China could take the lead in the self-driving car market because of its ability to make regulatory decisions relatively quickly, according to an investment advisory firm.
Driver-less technology is one of several sources of disruption that traditional automakers are facing today. While many U.S. start-ups and large companies have been extensively working on this new technology, there's another important factor to consider in the nascent market, Michael Dunne, president at Dunne Automotive, told CNBC.
"There's more to it than just technology. Regulation matters a lot," Dunne said at the sidelines of Fortune Global Forum in Guangzhou, China.
Given how new driver-less technology is, regulators will have to do a lot of work to firm up laws that will govern autonomous driving in the future.
That, according to Dunne, is where China and Chinese companies have an edge because of how the decision-making process works in Beijing. He said that the "Chinese government can, and will, facilitate autonomous driving sooner than we will in the United States, for example. China could take the lead very easily because of this."
"It's not without precedent here in China that they make a decision and tomorrow morning at 6 a.m., the expressway from Guangzhou to Shenzhen is now autonomous-only. Any objections? Okay great, here we go," he explained as an example of how quickly decision-making could work in the country, which is governed by a single political party.
At the same time, Chinese companies are also catching up with their Silicon Valley counterparts when it comes to developing more sophisticated driver-less technology. That is being done through major Chinese investments into California to conduct research and development around autonomous technology, Dunne said.
For example, earlier this year, Uber rival Didi Chuxing set up a research and development center in Mountain View, California. A team of scientists, engineers and researchers will look into the use of artificial intelligence in security and intelligent driving technologies, the company said.
"I'm talking about billions of dollars, thousands of employees — getting first-class talent from Apple, Google, and Tesla to say 'Hey we'll do our R&D in California, design in California, we'll commercialize back in China.' That's the formula to look for," he added.
Another source of disruption to traditional automakers is the growing popularity of electric or hybrid vehicles. In China, Dunne said, the demand for electric vehicles will first come from the commercial sector, then from individual drivers.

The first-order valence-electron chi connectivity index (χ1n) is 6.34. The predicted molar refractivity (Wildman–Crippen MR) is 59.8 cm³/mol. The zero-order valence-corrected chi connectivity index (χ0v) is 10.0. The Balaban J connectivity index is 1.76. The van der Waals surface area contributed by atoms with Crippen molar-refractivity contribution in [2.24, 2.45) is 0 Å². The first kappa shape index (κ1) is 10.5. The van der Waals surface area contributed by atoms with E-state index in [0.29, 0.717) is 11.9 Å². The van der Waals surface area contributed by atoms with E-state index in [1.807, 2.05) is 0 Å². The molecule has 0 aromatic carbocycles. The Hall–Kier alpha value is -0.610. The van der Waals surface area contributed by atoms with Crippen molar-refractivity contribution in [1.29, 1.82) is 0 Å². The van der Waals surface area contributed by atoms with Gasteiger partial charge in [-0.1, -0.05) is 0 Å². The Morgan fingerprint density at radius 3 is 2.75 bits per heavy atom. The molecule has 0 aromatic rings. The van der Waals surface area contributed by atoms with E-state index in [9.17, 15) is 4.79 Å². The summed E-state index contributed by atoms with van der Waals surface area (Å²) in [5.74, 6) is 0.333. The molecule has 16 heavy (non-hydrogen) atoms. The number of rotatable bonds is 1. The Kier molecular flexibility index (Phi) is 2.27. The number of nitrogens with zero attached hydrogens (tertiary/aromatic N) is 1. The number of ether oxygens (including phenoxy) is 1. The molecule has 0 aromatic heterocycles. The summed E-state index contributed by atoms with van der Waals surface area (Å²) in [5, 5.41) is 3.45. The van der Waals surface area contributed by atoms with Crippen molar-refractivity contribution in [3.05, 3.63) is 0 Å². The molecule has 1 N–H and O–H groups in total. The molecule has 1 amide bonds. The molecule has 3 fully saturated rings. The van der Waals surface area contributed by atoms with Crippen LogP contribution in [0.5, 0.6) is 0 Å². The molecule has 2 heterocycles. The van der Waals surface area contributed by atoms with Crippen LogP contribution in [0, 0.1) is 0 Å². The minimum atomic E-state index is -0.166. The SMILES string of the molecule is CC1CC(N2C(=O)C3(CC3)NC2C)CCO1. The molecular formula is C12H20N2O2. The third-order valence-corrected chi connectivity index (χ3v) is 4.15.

"We will see demand, especially in taxi fleets. There's tens of thousands of taxis running in cities in China," he said. "Those will go electric first. Buses and delivery vans, watch the commercial space ... there will be demand from enterprises first, individuals later."
In September, China set a 2019 deadline for automakers to meet green-car sales targets, according to Reuters. Car makers will have to amass credits for so-called new-energy vehicles that will need to be equivalent to 10 percent of annual sales by 2019, China's industry ministry said, Reuters reported.
"The thinking from the Chinese government is you won't make money on electrics for the first five years but you'll subsidize electric demand through your sales of conventional gasoline engine cars," Dunne said. "The automakers, themselves, will subsidize this movement."
China wants to set goals for electric and plug-in hybrid cars to make up at least a fifth of domestic auto sales by 2025, Reuters reported.
Dunne said both local and foreign automakers — some of which have formed new joint ventures in the space — will likely see profitability in the electric vehicle market around 2021 and 2022. That is because automakers are still waiting for the cost of batteries to go down.
"Until then, it'll be a war of attrition. Who's the last man standing? That's what it's going to be about," Dunne said.
Chinese firms, however, have rapidly been making deals to secure supplies of lithium, which is a vital component used in batteries for electric vehicles.
According to Dunne, the demand for electric vehicles in China will start "on the very low end," and he predicted that companies inside the country might even produce electric vehicles costing less than $15,000.
At the same time, there could also be some demand from the "very high end" owing to the fact that China "happens to have the largest luxury car market in the world," Dunne explained.